Whenever it finally comes to an end, there will be a lot to be said about Gary Barta's tenure as Iowa athletic director, both good and bad. But one unquestionably good decision that he made was to hire Rick Heller to be the head coach for the Iowa baseball program in the summer of 2013. That decision was, to pardon the pun, a home run hire. Hell, even that undersells it -- it was a walk-off grand slam of a hire for Iowa sports.
It didn't require a lot of digging to find the right man; Heller was a winner before Iowa -- he ran the most successful program in the state when he was at UNI and he was successful at Indiana State after UNI program was dissolved -- and he's kept winning here. It didn't require a lot of persuasion, either; Heller is an Iowa native (from Eldon, IA) who was chomping at the bit to return to his home state. But the best hires don't have to be complicated. Heller has been an unquestioned success at Iowa, which is borne out by a slew of impressive stats:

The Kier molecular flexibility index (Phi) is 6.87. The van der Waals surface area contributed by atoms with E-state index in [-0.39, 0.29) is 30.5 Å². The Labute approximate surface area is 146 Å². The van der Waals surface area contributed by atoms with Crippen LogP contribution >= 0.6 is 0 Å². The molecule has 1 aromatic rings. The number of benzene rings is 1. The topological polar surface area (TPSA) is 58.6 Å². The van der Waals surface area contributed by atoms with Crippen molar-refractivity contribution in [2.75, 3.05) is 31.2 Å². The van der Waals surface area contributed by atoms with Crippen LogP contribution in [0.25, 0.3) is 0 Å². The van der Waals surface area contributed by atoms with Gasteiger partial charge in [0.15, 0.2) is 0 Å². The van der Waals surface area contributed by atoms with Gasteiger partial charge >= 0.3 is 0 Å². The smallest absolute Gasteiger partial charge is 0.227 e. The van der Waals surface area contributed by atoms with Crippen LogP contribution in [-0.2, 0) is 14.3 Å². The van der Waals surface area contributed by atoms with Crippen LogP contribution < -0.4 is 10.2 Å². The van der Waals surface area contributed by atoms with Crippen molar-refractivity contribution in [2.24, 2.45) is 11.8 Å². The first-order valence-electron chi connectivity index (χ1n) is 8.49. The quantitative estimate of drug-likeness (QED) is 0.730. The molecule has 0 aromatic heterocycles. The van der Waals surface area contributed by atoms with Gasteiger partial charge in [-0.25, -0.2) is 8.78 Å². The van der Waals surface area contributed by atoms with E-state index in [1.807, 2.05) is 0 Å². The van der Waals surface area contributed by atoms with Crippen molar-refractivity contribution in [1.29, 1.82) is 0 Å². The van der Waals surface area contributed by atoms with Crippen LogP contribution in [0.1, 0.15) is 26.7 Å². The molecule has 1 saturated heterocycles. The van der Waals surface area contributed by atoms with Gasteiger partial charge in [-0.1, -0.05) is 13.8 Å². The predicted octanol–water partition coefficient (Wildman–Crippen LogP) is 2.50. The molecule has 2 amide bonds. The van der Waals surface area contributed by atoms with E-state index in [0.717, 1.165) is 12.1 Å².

- Iowa made three trips to the NCAA Tournament in their entire history pre-Heller (1972, 1975, and 1990); they've already made two trips to the NCAA Tournament in his four years in charge (2015, 2017)
- Iowa had not won an NCAA Tournament game since 1972 pre-Heller; they've won three games in two appearances since his arrival
- Iowa had zero Big Ten Tournament titles and only two Championship Game appearances pre-Heller; they've made two Championship Game appearances since his arrival and won the title this year
- Iowa had three wins (total) in the Big Ten Tournament in the previous decade pre-Heller; they've won nine games in the Big Ten Tournament since his arrival